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3 Marketing Lessons from Bed Bath & Beyond's 'Offline Shopping' Ad The retailer's brick-and-mortar pitch should resonate with all businesses.

By Gregg Schwartz Edited by Jessica Thomas

Opinions expressed by Entrepreneur contributors are their own.

Bed Bath & Beyond | YouTube

I was recently in the market for a new vacuum cleaner and was doing my usual shopping routine -- i.e. browsing on Amazon and reading reviews to get more information on the various brands before I made my purchase -- when then I happened to catch this Bed Bath & Beyond commercial about "offline shopping." It inspired me. Instead of just clicking "Buy" and ordering a vacuum online, I decided to head to my local Bed Bath & Beyond store first to actually see the vacuums in real life. I wanted to pick up and handle the vacuums, get a better sense of their weight and overall look and feel.

Lots of people assume that brick-and-mortar retail is dead and that e-commerce is taking over everything. It certainly feels that way sometimes, and it's true that online shopping poses significant threats to traditional business models. But with its "offline shopping" spot, a company like Bed Bath & Beyond demonstrates that physical retailers can still impart some valuable lessons in sales and marketing strategy.

Related: Boost Sales With a TV Commercial

1. Emphasize your unique selling points.

Bed Bath & Beyond can't offer the same value proposition as Amazon -- and that's OK. They're proud of who they are and what they can offer their customers, like physical locations staffed with real people who are trained about the products they sell. They probably have more conversations about vacuum cleaners in one day than I do in five years. Customer service can weave a lot of value into the shopping experience, especially if you're selling a premium product. When you can speak with a knowledgeable salesperson and "kick the tires" on a few different models, it can help you find and purchase the right one.

2. Own your niche.

Bed Bath & Beyond doesn't try to be all things to all people. Its "offline shopping" ad features examples of the types of products people are more likely to shop for at their stores, such as home goods. Even if your competitor is a giant like Amazon, there are still ways that you can carve out a niche. You don't have to be the best at everything, but you need to identify a few key market segments where you can be better. Amazon offers a staggering number of items for sale and has a logistical network in place that can deliver them within a few days time, but having experience and expertise in a given sector still matters. Bed Bath & Beyond smartly markets itself as an in-person retail specialist that offers a practical alternative to the online shopping experience.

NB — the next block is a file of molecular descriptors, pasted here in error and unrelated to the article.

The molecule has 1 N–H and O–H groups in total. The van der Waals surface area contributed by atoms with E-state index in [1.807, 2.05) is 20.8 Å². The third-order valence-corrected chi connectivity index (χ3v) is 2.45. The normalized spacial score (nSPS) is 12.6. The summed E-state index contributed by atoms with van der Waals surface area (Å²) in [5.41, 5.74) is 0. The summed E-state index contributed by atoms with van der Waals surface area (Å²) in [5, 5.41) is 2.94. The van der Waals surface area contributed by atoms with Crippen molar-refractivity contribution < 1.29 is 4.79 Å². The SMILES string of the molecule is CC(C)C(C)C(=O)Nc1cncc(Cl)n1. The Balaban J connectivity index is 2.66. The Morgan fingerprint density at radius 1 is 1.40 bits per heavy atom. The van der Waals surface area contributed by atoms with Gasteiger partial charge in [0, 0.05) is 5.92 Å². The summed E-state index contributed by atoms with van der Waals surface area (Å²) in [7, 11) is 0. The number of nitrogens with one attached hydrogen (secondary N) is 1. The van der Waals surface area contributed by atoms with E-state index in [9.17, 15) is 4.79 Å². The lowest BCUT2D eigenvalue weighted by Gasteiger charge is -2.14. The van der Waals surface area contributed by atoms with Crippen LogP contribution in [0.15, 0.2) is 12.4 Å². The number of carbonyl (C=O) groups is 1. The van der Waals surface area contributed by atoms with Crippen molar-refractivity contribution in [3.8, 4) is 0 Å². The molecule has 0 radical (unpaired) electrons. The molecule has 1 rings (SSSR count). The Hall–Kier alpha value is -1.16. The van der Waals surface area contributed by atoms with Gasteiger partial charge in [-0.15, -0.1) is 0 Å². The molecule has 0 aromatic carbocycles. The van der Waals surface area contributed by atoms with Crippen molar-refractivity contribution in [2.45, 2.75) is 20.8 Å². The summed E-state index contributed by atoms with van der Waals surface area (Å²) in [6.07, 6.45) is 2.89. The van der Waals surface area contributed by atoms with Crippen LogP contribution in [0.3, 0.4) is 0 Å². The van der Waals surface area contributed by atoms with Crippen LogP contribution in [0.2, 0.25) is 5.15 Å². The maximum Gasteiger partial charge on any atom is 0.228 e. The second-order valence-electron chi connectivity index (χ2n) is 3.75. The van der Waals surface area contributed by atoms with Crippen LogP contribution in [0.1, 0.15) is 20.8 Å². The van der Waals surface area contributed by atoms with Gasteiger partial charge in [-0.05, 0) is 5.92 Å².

3. Offline retail is still alive.

Best Buy is another example of a company that has stayed competitive by revamping its in-store experience and investing in better customer service. If you're a real-life retailer, think hard about how you can create a better customer experience and a compelling need for people to visit your brick-and-mortar store. It's not just about price; it's about service and experience. The Bed Bath & Beyond ad reminded me that for some items, online shopping can be surprisingly time-consuming and inconvenient. We've all been there -- it's easy to get distracted while researching and shopping online, poring over endless product reviews, opening dozens of browser tabs and watching video reviews. Before you know it, you've mulled over a practical decision for much longer than necessary. The time-saving "convenience" of online retail is suddenly much less of a distinguishing factor. It's possible that a real person working at a store you can walk or drive to quickly might be able to address your questions and concerns more expediently. The internet isn't always the best solution for the needs of every shopper; human contact still matters.

Related: Creating an Attention-Getting TV Commercial

The scope and scale of online retail has forever changed how we view traditional business and marketing models. However, there is still plenty of room for brick-and-mortar retail to coexist. It might mean adjusting your business strategy or investing in creative marketing and an improved customer experience, but there is only an upside for companies who can adapt and rethink their own possibilities. Your physical location could become one of your greatest assets in attracting and retaining customers and staying relevant -- online or off.

Gregg Schwartz

Vice President of Sales and Marketing at Strategic Sales & Marketing

Gregg Schwartz is the vice president of sales and marketing at Strategic Sales & Marketing, a lead-generation firm based in Connecticut.

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